The PBY Catalina was one of the most successful flying boats produced. First flown in March 1935, they were in production for over ten years and were designed and built by the American aircraft manufacturer, Consolidated Aircraft of San Diego, California. (PB stands for Patrol Bomber, with Y being Consolidated Aircraft’s manufacturer identification). It could be equipped with depth charges, mines, bombs, torpedoes and .50 calibre machine guns and was one of the most widely used multi-role aircraft of World War II. It was also one of the most durable and effective aircraft of the War, due to its endurance and good load carrying capacity. It had a maximum speed of 170 knots and an endurance of 23 hours which could be extended to a fantastic 32 hours with auxiliary tanks. Consequently, Catalina’s were used by almost all the Allied services, including the RAF and RAAF. Although it was one of the slowest combat aircraft of World War II, it was preferred over all the newer, faster and better-equipped replacements from other manufacturers. During WWII, it was a Catalina, flown by USN pilot Ensign Smith, that on Monday morning, 26th May 1941, found the Bismarck and allowed the British to sink her.
It was also an RAAF Catalina on patrol in The Coral Sea that found the gathering Japanese fleet, and so started the Battle of the Coral Sea, and most likely saved Australia from invasion.
Flying boats, such as the Catalina, placed a special demand on training aircrews who not only learnt to fly the aircraft but needed to learn manoeuvres in sea conditions which were usually associated with naval operations. The famous Black Cats were used on covert night operations in just about every enemy port in the South West Pacific Area, operations extending as far as the Chinese coast. During these operations 322 aircrew were lost. The Black Cats were painted matt black and roamed the western Pacific from December 1942, laying mines in enemy harbours, finding Japanese ships by radar at night and picking up Allied survivors from ships and aircraft who were afloat in boats and dinghies.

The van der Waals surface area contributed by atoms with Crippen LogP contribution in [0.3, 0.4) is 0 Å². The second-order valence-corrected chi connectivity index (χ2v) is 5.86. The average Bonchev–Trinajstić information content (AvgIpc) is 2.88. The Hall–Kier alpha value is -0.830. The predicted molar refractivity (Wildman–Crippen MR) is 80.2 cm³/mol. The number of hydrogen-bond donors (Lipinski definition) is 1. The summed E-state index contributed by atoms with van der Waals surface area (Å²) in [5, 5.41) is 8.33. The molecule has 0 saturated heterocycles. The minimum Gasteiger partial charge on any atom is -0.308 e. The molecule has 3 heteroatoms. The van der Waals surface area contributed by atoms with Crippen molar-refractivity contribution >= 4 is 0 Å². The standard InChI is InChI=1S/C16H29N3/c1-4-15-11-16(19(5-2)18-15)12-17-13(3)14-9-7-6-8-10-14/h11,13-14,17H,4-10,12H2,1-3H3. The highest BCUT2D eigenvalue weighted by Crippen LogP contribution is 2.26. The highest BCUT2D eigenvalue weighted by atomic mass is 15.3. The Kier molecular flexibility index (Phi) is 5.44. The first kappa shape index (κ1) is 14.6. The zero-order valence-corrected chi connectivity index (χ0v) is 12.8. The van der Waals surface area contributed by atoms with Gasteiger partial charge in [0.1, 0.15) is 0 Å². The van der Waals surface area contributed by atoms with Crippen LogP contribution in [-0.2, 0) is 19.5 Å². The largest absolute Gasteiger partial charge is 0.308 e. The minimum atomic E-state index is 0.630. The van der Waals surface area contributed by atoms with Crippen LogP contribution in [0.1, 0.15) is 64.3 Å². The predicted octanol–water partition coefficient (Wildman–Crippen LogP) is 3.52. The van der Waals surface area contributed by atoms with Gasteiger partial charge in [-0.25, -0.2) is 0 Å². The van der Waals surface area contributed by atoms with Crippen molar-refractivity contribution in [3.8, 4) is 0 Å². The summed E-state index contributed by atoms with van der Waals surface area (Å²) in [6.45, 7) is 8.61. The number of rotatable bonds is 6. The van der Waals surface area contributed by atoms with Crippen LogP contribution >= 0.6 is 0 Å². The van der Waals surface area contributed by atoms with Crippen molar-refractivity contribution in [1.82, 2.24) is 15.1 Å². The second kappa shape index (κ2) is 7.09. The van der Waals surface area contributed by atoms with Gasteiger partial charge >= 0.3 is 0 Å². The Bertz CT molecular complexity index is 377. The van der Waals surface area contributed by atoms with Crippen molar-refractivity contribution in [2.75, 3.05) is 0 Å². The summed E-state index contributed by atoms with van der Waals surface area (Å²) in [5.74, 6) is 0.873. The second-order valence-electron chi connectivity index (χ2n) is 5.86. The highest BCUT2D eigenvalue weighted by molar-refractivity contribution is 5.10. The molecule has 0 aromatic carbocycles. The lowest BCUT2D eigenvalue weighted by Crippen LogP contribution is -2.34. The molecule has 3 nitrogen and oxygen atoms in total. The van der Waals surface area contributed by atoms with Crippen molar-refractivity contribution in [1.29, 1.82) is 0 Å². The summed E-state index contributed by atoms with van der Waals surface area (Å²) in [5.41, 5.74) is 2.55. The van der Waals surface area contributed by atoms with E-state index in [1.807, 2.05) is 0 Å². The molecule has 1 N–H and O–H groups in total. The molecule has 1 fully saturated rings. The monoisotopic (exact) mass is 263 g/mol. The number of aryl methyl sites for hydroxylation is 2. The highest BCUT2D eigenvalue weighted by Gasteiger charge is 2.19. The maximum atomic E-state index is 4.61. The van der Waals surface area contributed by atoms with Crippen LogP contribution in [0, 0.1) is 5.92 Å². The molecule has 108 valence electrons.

The Catalina is a twin-engine high winged amphibious monoplane with retractable wing tip floats. It features an almost cantilevered wing mounted above a shallow but broad hull on a central pylon. The wing has a rectangular centre section and tapered outer panels, all of stressed-skin all-metal construction, though the ailerons and trailing edges are fabric-skinned.
A unique feature is the wing-tip floats, which are mounted on pivoted frames, which can be retracted electrically so that in flight the floats form the wingtips. The hull is also all-metal, with a broad semicircular upper surface.
*(The Leigh Light was a carbon arc searchlight carried on an aircraft and used in conjunction with A.S.V. to illuminate surfaced submarines, other vessels or downed airmen at night. It was fitted on Catalina’s and Liberators; in this a 20 inch searchlight was mounted in a nacelle 32 inches in diameter slung from the bomb lugs on the wing.)
The bow has a mooring compartment and transparent sighting window with a roller blind giving seawater protection. A turret all-round window was fitted in the upper bow. The two pilots sat side-by-side in a wide cockpit with large windows all round. Left and right gunner stations comprised blister windows on the waist of the hull behind the wing. The tail was of a tall design with the horizontal tail mounted well up the single fin. Power was supplied from a pair of two-row Pratt & Whitney Twin Wasp engines neatly cowled on the centre section with cooling gills and driving Hamilton variable-pitch propellers.
About 3,300 Catalinas were produced and there are a few still flying today, 78 years after their first flight.